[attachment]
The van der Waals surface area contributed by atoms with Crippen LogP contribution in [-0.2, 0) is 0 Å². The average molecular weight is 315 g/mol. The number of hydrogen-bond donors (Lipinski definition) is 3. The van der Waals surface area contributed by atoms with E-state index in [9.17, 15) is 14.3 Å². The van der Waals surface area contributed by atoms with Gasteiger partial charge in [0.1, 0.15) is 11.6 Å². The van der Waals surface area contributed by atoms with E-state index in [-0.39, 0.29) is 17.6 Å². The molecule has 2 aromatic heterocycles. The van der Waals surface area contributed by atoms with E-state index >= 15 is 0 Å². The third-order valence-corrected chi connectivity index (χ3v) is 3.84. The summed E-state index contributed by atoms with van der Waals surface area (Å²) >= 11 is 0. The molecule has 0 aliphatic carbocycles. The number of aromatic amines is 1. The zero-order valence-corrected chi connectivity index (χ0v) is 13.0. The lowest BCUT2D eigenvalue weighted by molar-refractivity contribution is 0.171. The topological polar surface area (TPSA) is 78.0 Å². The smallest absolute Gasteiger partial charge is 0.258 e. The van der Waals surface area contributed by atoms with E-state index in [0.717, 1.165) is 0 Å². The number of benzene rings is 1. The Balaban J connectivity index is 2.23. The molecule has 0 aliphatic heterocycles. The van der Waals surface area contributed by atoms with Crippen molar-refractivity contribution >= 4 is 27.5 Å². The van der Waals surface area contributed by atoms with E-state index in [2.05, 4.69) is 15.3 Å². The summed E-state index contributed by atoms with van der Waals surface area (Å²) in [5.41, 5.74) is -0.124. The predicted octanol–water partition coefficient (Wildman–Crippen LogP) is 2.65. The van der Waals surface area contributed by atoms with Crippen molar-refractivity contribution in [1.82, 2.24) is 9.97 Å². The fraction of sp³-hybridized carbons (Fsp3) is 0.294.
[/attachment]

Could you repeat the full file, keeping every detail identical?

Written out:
The van der Waals surface area contributed by atoms with Crippen LogP contribution in [-0.2, 0) is 0 Å². The average molecular weight is 315 g/mol. The number of hydrogen-bond donors (Lipinski definition) is 3. The van der Waals surface area contributed by atoms with E-state index in [9.17, 15) is 14.3 Å². The van der Waals surface area contributed by atoms with Gasteiger partial charge in [0.1, 0.15) is 11.6 Å². The van der Waals surface area contributed by atoms with E-state index in [-0.39, 0.29) is 17.6 Å². The molecule has 2 aromatic heterocycles. The van der Waals surface area contributed by atoms with E-state index >= 15 is 0 Å². The third-order valence-corrected chi connectivity index (χ3v) is 3.84. The summed E-state index contributed by atoms with van der Waals surface area (Å²) >= 11 is 0. The molecule has 0 aliphatic carbocycles. The number of aromatic amines is 1. The zero-order valence-corrected chi connectivity index (χ0v) is 13.0. The lowest BCUT2D eigenvalue weighted by molar-refractivity contribution is 0.171. The topological polar surface area (TPSA) is 78.0 Å². The smallest absolute Gasteiger partial charge is 0.258 e. The van der Waals surface area contributed by atoms with E-state index in [0.717, 1.165) is 0 Å². The number of benzene rings is 1. The Balaban J connectivity index is 2.23. The molecule has 0 aliphatic heterocycles. The van der Waals surface area contributed by atoms with Crippen molar-refractivity contribution >= 4 is 27.5 Å². The van der Waals surface area contributed by atoms with E-state index in [2.05, 4.69) is 15.3 Å². The summed E-state index contributed by atoms with van der Waals surface area (Å²) in [5.41, 5.74) is -0.124. The predicted octanol–water partition coefficient (Wildman–Crippen LogP) is 2.65. The van der Waals surface area contributed by atoms with Crippen molar-refractivity contribution in [1.82, 2.24) is 9.97 Å². The fraction of sp³-hybridized carbons (Fsp3) is 0.294.